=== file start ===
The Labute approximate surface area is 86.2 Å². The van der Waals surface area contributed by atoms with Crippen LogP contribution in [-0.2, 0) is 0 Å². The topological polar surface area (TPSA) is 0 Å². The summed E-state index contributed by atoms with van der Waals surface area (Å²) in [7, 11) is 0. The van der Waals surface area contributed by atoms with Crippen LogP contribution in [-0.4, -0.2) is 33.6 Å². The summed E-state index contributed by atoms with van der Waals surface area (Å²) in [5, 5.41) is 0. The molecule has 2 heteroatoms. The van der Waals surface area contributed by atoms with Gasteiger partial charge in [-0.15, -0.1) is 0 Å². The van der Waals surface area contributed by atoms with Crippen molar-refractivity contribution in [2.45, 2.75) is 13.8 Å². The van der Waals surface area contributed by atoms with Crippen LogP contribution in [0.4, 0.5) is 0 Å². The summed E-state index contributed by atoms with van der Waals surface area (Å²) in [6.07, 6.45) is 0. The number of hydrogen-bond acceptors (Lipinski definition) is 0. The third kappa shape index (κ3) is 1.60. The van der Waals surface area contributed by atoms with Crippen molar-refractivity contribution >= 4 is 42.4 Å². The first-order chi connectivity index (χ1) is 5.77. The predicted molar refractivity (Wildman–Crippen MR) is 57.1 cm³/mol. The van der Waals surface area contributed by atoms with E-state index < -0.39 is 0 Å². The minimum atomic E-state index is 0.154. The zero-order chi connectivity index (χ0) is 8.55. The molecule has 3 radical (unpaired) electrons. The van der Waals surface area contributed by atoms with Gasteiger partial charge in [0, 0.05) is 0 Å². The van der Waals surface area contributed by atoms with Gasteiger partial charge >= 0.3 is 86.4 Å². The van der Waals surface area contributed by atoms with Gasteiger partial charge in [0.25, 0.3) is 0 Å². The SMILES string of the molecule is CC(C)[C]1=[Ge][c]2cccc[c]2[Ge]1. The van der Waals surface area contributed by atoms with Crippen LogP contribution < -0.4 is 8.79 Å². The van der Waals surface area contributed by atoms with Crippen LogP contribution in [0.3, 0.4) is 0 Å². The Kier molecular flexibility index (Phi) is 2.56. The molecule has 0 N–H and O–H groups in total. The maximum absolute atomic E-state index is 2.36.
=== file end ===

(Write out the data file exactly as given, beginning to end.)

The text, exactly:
The Labute approximate surface area is 86.2 Å². The van der Waals surface area contributed by atoms with Crippen LogP contribution in [-0.2, 0) is 0 Å². The topological polar surface area (TPSA) is 0 Å². The summed E-state index contributed by atoms with van der Waals surface area (Å²) in [7, 11) is 0. The van der Waals surface area contributed by atoms with Crippen LogP contribution in [-0.4, -0.2) is 33.6 Å². The summed E-state index contributed by atoms with van der Waals surface area (Å²) in [5, 5.41) is 0. The molecule has 2 heteroatoms. The van der Waals surface area contributed by atoms with Gasteiger partial charge in [-0.15, -0.1) is 0 Å². The van der Waals surface area contributed by atoms with Crippen molar-refractivity contribution in [2.45, 2.75) is 13.8 Å². The van der Waals surface area contributed by atoms with Crippen LogP contribution in [0.4, 0.5) is 0 Å². The summed E-state index contributed by atoms with van der Waals surface area (Å²) in [6.07, 6.45) is 0. The number of hydrogen-bond acceptors (Lipinski definition) is 0. The third kappa shape index (κ3) is 1.60. The van der Waals surface area contributed by atoms with Crippen molar-refractivity contribution >= 4 is 42.4 Å². The first-order chi connectivity index (χ1) is 5.77. The predicted molar refractivity (Wildman–Crippen MR) is 57.1 cm³/mol. The van der Waals surface area contributed by atoms with E-state index < -0.39 is 0 Å². The minimum atomic E-state index is 0.154. The zero-order chi connectivity index (χ0) is 8.55. The molecule has 3 radical (unpaired) electrons. The van der Waals surface area contributed by atoms with Gasteiger partial charge in [0, 0.05) is 0 Å². The van der Waals surface area contributed by atoms with Gasteiger partial charge >= 0.3 is 86.4 Å². The van der Waals surface area contributed by atoms with Gasteiger partial charge in [0.25, 0.3) is 0 Å². The SMILES string of the molecule is CC(C)[C]1=[Ge][c]2cccc[c]2[Ge]1. The van der Waals surface area contributed by atoms with Crippen LogP contribution < -0.4 is 8.79 Å². The van der Waals surface area contributed by atoms with Crippen LogP contribution in [0.3, 0.4) is 0 Å². The Kier molecular flexibility index (Phi) is 2.56. The molecule has 0 N–H and O–H groups in total. The maximum absolute atomic E-state index is 2.36.